Tramadol Rehab Aftercare and Relapse Prevention
- Is Tramadol Rehab Aftercare Necessary?
- The Benefit of Tramadol Relapse Prevention
- Tramadol Abuse is a Chronic Condition
- Continuing Care Options
- Supporting Family and Friends With Tramadol Recovery
What is Tramadol Rehab Aftercare?Aftercare in addiction management refers to the continuity of care offered beyond the initial phase of treatment. The concept broadly describes continued measures such as counseling, self-help, living-arrangements, behavioral interventions and ongoing medication-assisted treatment offered to support sustained abstinence and drug-free lifestyle.
Is Tramadol Rehab Aftercare Necessary?
Yes, for many people, aftercare for Tramadol addiction is necessary to maintain recovery. Tramadol is a prescription opioid used in pain management with demonstrated abuse potential - with many such such cases reported in medical literature. Aftercare for opioid addiction has been found to improve recovery treatment outcomes.
Use of long-term maintenance therapy--in the form of partial agonist buprenorphine-naloxone (Suboxone)--for prescription opioid addiction has been found to be associated with significant decrease in drug using behavior over a 42-month observation period. Cognitive Behavioral Therapy (CBT)--when offered in combination with buprenorphine-naloxone and physician management--is associated with increased duration of abstinence among prescription opioid abusers as compared to those receiving physician management alone. Contingency management has also been found to be effective in improving treatment retention and abstinence among opioid abusers.
Use of long-term maintenance therapy--in the form of partial agonist buprenorphine-naloxone (Suboxone)--for prescription opioid addiction has been found to be associated with significant decrease in drug using behavior over a 42-month observation period.
Cognitive Behavioral Therapy (CBT)--when offered in combination with buprenorphine-naloxone and physician management--is associated with increased duration of abstinence among prescription opioid abusers as compared to those receiving physician management alone.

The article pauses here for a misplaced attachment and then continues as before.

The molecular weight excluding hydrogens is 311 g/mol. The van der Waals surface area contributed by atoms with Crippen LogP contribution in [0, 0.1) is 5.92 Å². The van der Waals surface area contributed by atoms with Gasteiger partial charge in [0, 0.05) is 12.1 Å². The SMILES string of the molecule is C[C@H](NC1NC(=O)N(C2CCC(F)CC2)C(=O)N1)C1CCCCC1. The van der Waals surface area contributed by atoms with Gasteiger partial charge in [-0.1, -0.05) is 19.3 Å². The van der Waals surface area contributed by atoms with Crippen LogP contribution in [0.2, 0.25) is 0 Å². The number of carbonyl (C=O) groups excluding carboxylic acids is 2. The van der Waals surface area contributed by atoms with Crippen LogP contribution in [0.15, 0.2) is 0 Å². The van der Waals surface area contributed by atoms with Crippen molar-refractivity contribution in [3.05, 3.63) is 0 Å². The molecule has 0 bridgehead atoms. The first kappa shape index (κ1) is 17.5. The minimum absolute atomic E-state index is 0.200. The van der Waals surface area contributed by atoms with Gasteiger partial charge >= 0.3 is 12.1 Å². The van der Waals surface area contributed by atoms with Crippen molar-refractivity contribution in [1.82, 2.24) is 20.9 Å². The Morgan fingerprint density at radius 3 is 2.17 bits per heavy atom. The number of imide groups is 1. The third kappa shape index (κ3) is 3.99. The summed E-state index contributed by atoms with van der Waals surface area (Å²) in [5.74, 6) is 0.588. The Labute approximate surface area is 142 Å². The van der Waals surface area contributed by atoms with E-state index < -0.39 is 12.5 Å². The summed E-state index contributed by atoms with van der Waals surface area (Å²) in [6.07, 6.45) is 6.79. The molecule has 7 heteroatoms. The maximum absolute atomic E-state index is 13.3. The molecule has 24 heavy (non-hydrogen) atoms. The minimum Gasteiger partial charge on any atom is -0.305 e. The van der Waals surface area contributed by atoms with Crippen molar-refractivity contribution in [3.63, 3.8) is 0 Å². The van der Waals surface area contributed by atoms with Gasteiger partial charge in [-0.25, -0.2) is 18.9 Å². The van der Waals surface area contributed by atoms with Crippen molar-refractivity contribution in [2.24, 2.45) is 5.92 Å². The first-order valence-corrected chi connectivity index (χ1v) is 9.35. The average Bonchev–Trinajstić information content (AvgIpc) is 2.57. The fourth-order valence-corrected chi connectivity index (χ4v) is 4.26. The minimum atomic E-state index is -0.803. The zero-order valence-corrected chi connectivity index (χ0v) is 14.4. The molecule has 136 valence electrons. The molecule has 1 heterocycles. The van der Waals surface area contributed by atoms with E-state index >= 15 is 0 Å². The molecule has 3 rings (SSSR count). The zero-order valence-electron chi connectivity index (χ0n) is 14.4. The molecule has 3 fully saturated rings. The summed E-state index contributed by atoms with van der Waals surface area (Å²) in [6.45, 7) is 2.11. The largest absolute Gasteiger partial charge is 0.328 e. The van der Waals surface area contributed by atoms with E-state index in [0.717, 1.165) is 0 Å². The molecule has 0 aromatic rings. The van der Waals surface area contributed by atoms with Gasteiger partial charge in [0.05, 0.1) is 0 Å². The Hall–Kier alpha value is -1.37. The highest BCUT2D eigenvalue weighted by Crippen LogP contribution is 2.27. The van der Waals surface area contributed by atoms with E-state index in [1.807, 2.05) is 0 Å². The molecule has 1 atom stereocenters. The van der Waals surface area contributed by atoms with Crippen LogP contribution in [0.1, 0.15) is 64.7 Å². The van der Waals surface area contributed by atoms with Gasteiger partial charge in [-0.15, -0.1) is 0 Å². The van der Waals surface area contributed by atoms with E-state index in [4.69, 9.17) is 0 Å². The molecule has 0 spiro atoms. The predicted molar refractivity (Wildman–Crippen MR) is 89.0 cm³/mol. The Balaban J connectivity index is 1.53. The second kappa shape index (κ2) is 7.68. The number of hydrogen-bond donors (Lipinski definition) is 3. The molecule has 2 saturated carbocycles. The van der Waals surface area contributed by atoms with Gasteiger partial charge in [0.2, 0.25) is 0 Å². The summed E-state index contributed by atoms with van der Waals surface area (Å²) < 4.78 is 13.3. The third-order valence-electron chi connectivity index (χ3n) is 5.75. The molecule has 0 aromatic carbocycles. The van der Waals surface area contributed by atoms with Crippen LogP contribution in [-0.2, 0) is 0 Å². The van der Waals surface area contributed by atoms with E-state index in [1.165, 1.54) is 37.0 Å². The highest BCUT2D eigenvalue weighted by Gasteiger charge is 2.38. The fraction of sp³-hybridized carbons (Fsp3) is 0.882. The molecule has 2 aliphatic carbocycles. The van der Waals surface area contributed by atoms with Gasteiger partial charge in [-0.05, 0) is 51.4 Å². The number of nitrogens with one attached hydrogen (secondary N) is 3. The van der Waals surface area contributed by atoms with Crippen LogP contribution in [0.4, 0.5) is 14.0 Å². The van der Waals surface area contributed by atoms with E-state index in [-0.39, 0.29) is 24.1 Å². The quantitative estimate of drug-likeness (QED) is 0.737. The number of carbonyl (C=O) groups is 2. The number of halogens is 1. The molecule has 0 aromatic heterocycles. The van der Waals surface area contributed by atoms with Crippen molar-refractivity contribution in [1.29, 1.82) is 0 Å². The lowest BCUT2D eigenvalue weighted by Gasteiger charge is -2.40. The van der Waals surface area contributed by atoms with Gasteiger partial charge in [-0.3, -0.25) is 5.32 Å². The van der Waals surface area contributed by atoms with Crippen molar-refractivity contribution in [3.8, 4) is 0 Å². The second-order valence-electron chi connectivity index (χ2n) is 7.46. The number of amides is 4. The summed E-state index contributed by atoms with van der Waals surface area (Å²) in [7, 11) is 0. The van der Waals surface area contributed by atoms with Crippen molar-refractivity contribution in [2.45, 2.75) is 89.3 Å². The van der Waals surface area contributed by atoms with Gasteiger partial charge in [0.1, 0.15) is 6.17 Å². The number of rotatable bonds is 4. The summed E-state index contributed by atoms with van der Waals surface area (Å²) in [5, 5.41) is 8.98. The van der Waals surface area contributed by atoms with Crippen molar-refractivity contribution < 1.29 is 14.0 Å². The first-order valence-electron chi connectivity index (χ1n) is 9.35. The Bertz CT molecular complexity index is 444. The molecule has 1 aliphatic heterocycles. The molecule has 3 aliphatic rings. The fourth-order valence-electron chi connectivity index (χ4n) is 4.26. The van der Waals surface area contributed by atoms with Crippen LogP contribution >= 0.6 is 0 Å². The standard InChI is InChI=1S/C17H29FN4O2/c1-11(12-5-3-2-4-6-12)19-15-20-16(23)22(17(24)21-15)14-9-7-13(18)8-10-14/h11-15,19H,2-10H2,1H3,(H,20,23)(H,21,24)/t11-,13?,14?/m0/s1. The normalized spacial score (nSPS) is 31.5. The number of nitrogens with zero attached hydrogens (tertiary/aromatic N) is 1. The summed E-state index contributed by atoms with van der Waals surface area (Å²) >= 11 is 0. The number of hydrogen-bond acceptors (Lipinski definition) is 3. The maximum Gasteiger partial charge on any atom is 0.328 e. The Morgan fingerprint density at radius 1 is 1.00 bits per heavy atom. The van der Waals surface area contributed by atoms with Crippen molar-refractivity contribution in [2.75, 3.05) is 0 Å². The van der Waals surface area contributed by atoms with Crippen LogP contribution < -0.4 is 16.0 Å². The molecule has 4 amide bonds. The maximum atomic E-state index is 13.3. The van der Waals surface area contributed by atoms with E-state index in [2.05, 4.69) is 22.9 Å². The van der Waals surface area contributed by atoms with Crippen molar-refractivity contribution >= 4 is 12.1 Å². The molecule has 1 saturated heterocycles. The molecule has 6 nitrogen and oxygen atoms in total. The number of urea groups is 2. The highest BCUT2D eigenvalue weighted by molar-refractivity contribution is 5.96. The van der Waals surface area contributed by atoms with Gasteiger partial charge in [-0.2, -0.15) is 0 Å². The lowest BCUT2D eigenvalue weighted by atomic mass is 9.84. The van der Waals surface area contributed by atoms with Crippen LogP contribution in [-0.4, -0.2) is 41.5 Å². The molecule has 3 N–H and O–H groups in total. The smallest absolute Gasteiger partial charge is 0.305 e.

Contingency management has also been found to be effective in improving treatment retention and abstinence among opioid abusers.
The Benefit of Tramadol Relapse Prevention
While quitting drug use is an important initial step in addiction management, the bigger challenge is to sustain abstinence and lead a drug free life in the long run. Relapse rates are high among those addicted to opioids; some studies have reported relapse rates as high as 90 percent following the initial detoxification period.
- Younger age.
- Greater drug use prior to treatment.
- History of intravenous use (injecting the drug).
- Co-morbid anxiety disorders.
- Abuse of alcohol or other drugs.
Maintenance therapy, when combined with counseling--but offered for shorter periods of time--has not been found to be effective in preventing relapse among prescription opioid abusers. This indicates that relapse prevention needs to be a long-term strategy, aimed at preventing and delaying reuse of opioids. Through successful prevention strategies, someone who has quit tramadol use is helped to identify the high-risk situations that can lead to relapse. Subsequent strategies are then planned to deal with these high-risk situations.
Tramadol Abuse is a Chronic Condition
Drug addiction draws a lot of parallels with chronic medical conditions. In fact, drug addiction is best described as a chronic, relapsing disorder.
- Both drug addiction and chronic medical disorders have complex underlying etiologies.
- Genetic, as well as environmental factors play a causal role in these disorders.
- Personal responsibility--commonly associated with the development of addiction--has an important role in shaping the course and outcome of chronic medical disorders.
There has been limited success with regards to the cure of addiction as well as other chronic medical disorders. However, effective treatment options are available for both. Relapse is an accepted part of the recovery process from chronic health conditions.
- In case of chronic medical disorders like hypertension recurrence of symptoms is observed among 50-70 percent adults.
- Similarly, treatment adherence remains a challenge for addictive disorders and hypertension alike. Less than 40 percent of individuals with hypertension are completely adherent to treatment.